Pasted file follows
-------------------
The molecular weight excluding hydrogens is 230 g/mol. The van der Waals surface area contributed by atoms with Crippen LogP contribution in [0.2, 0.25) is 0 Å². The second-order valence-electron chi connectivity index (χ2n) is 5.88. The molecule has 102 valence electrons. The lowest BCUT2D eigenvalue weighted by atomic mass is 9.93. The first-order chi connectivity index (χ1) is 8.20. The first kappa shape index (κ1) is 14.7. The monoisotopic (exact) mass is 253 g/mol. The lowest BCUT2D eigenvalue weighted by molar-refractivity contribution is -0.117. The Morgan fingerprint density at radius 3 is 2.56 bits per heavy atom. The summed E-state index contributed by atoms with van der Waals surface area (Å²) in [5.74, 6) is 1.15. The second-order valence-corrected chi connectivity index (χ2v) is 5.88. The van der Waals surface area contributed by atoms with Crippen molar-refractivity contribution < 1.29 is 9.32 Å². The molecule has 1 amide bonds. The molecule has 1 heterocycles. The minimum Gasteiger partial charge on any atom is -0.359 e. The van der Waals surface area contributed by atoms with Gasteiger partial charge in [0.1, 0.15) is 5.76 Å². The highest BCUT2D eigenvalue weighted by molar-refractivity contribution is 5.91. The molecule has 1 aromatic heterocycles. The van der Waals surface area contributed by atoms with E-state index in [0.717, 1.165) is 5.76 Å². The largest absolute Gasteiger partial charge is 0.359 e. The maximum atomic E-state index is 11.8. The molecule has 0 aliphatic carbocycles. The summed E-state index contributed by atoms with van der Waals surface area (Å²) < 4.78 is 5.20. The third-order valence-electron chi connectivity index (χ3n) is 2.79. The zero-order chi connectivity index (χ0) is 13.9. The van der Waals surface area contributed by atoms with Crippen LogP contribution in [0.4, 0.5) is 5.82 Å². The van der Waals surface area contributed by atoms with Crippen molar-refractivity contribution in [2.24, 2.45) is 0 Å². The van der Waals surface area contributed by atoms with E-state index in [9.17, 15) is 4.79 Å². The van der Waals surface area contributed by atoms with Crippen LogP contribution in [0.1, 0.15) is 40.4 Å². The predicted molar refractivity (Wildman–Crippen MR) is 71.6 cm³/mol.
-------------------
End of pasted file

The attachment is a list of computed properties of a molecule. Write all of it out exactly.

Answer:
The molecular weight excluding hydrogens is 230 g/mol. The van der Waals surface area contributed by atoms with Crippen LogP contribution in [0.2, 0.25) is 0 Å². The second-order valence-electron chi connectivity index (χ2n) is 5.88. The molecule has 102 valence electrons. The lowest BCUT2D eigenvalue weighted by atomic mass is 9.93. The first-order chi connectivity index (χ1) is 8.20. The first kappa shape index (κ1) is 14.7. The monoisotopic (exact) mass is 253 g/mol. The lowest BCUT2D eigenvalue weighted by molar-refractivity contribution is -0.117. The Morgan fingerprint density at radius 3 is 2.56 bits per heavy atom. The summed E-state index contributed by atoms with van der Waals surface area (Å²) in [5.74, 6) is 1.15. The second-order valence-corrected chi connectivity index (χ2v) is 5.88. The van der Waals surface area contributed by atoms with Crippen molar-refractivity contribution < 1.29 is 9.32 Å². The molecule has 1 amide bonds. The molecule has 1 heterocycles. The minimum Gasteiger partial charge on any atom is -0.359 e. The van der Waals surface area contributed by atoms with Gasteiger partial charge in [0.1, 0.15) is 5.76 Å². The highest BCUT2D eigenvalue weighted by molar-refractivity contribution is 5.91. The molecule has 1 aromatic heterocycles. The van der Waals surface area contributed by atoms with E-state index in [0.717, 1.165) is 5.76 Å². The largest absolute Gasteiger partial charge is 0.359 e. The maximum atomic E-state index is 11.8. The molecule has 0 aliphatic carbocycles. The summed E-state index contributed by atoms with van der Waals surface area (Å²) < 4.78 is 5.20. The third-order valence-electron chi connectivity index (χ3n) is 2.79. The zero-order chi connectivity index (χ0) is 13.9. The van der Waals surface area contributed by atoms with Crippen LogP contribution in [0.4, 0.5) is 5.82 Å². The van der Waals surface area contributed by atoms with Crippen molar-refractivity contribution in [2.24, 2.45) is 0 Å². The van der Waals surface area contributed by atoms with E-state index in [9.17, 15) is 4.79 Å². The van der Waals surface area contributed by atoms with Crippen LogP contribution in [0.1, 0.15) is 40.4 Å². The predicted molar refractivity (Wildman–Crippen MR) is 71.6 cm³/mol.